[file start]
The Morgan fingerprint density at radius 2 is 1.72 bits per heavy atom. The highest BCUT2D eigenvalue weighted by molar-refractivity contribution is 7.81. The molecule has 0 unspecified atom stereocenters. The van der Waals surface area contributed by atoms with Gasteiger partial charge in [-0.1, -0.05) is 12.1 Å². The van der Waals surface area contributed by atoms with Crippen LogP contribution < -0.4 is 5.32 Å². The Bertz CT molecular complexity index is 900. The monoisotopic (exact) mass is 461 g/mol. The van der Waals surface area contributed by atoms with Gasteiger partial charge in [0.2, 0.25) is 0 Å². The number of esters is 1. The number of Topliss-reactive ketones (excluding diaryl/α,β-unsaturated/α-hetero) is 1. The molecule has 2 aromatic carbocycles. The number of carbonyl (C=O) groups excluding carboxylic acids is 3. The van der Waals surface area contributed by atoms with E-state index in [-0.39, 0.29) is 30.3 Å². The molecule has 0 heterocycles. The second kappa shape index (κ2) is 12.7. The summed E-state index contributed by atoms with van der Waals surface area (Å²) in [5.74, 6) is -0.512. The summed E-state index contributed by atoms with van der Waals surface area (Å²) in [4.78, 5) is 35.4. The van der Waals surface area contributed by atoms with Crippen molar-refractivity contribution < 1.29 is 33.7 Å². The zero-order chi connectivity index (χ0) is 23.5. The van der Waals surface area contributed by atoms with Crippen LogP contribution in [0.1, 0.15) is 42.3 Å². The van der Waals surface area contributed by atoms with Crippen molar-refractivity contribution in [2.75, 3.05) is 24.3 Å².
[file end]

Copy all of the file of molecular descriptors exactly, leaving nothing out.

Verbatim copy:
The Morgan fingerprint density at radius 2 is 1.72 bits per heavy atom. The highest BCUT2D eigenvalue weighted by molar-refractivity contribution is 7.81. The molecule has 0 unspecified atom stereocenters. The van der Waals surface area contributed by atoms with Gasteiger partial charge in [-0.1, -0.05) is 12.1 Å². The van der Waals surface area contributed by atoms with Crippen LogP contribution < -0.4 is 5.32 Å². The Bertz CT molecular complexity index is 900. The monoisotopic (exact) mass is 461 g/mol. The van der Waals surface area contributed by atoms with Gasteiger partial charge in [0.2, 0.25) is 0 Å². The number of esters is 1. The number of Topliss-reactive ketones (excluding diaryl/α,β-unsaturated/α-hetero) is 1. The molecule has 2 aromatic carbocycles. The number of carbonyl (C=O) groups excluding carboxylic acids is 3. The van der Waals surface area contributed by atoms with E-state index in [-0.39, 0.29) is 30.3 Å². The molecule has 0 heterocycles. The second kappa shape index (κ2) is 12.7. The summed E-state index contributed by atoms with van der Waals surface area (Å²) in [5.74, 6) is -0.512. The summed E-state index contributed by atoms with van der Waals surface area (Å²) in [4.78, 5) is 35.4. The van der Waals surface area contributed by atoms with Crippen molar-refractivity contribution < 1.29 is 33.7 Å². The zero-order chi connectivity index (χ0) is 23.5. The van der Waals surface area contributed by atoms with Crippen LogP contribution in [0.1, 0.15) is 42.3 Å². The van der Waals surface area contributed by atoms with Crippen molar-refractivity contribution in [2.75, 3.05) is 24.3 Å².